In times like these, when money can be short, I just think we should be about doing the best possible things with our money. The government wastes hundreds of billions of dollars every year--on war, on bailouts, on employee salaries, on God knows what else. People are incredibly critical and analytical about where that money is going--and we should be. (Maybe we should be even more.) Why? Because its our money that the government is spending. Its everyone's money. Its our tax dollars. In the church, its a similar scenario. I would venture to say that there are hundreds of billions of dollars wrapped up in church budgets across our country.

Hundreds of billions.

And we should be concerned with what happens with that money. I have a friend who says that "a budget is a moral document." I can't agree with him more. What we do with our money and resources says a lot about us. I'm not saying that tithing is a bad thing or paying chuch staff is a bad thing or having designated leadership is a bad thing or having structured church is a bad thing. Not at all. I'm just being honest about what goes on in my head at times. I wonder what could be done if there weren't so much overhead involved.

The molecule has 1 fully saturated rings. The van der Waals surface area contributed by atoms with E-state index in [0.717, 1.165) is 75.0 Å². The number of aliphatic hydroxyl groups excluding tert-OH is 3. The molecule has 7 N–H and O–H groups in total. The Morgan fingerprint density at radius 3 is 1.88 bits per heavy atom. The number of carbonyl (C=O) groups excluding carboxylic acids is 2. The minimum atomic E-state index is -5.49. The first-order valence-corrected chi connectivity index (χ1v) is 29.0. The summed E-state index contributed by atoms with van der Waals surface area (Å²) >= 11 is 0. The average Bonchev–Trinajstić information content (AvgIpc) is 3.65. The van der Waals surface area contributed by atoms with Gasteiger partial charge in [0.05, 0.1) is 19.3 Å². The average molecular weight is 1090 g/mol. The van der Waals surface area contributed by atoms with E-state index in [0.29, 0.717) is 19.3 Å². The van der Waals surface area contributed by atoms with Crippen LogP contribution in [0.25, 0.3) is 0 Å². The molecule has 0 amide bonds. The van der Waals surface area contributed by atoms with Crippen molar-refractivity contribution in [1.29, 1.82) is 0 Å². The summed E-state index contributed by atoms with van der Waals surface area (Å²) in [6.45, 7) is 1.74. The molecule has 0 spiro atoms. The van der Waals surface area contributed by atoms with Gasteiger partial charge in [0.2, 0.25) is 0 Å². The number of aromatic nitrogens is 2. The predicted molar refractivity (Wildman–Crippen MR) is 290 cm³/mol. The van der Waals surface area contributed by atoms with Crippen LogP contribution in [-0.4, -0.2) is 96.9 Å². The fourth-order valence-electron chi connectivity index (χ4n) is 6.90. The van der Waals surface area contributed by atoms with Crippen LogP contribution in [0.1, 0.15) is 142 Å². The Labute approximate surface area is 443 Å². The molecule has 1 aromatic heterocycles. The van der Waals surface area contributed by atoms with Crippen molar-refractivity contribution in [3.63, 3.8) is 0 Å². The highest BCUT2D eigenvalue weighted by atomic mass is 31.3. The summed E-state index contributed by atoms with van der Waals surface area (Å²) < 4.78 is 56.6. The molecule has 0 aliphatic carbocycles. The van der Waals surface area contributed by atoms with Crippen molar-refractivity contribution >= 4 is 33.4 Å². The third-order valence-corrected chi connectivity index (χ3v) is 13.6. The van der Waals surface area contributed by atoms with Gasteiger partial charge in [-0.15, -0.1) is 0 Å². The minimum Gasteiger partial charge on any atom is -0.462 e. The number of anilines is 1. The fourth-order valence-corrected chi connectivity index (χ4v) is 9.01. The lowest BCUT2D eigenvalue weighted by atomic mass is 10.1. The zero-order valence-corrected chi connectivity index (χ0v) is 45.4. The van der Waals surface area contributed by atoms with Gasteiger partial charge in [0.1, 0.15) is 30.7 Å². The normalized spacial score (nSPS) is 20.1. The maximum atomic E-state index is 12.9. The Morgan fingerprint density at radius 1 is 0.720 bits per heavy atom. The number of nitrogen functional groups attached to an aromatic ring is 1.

Some people would probably insist that the church as an institution should cease to exist. That it should die. That the American church is way off from what Jesus intended it to be. Those feelings certainly have some merit and I can understand why people would feel that way. There are days when I think we should just burn it all down and start from scratch. But I've been at Broadway for almost 2 years now. I can honestly say that so much good has happened and so much change has occurred because there's been voices encouraging it to happen. If people weren't part of the system to critique it and nail their theses to the front door, would there be any hope? Could the system devolve into a self-perpetuating country club? Aren't the voices demanding change needed? Aren't the things that are hard to hear at times good for us in the long run?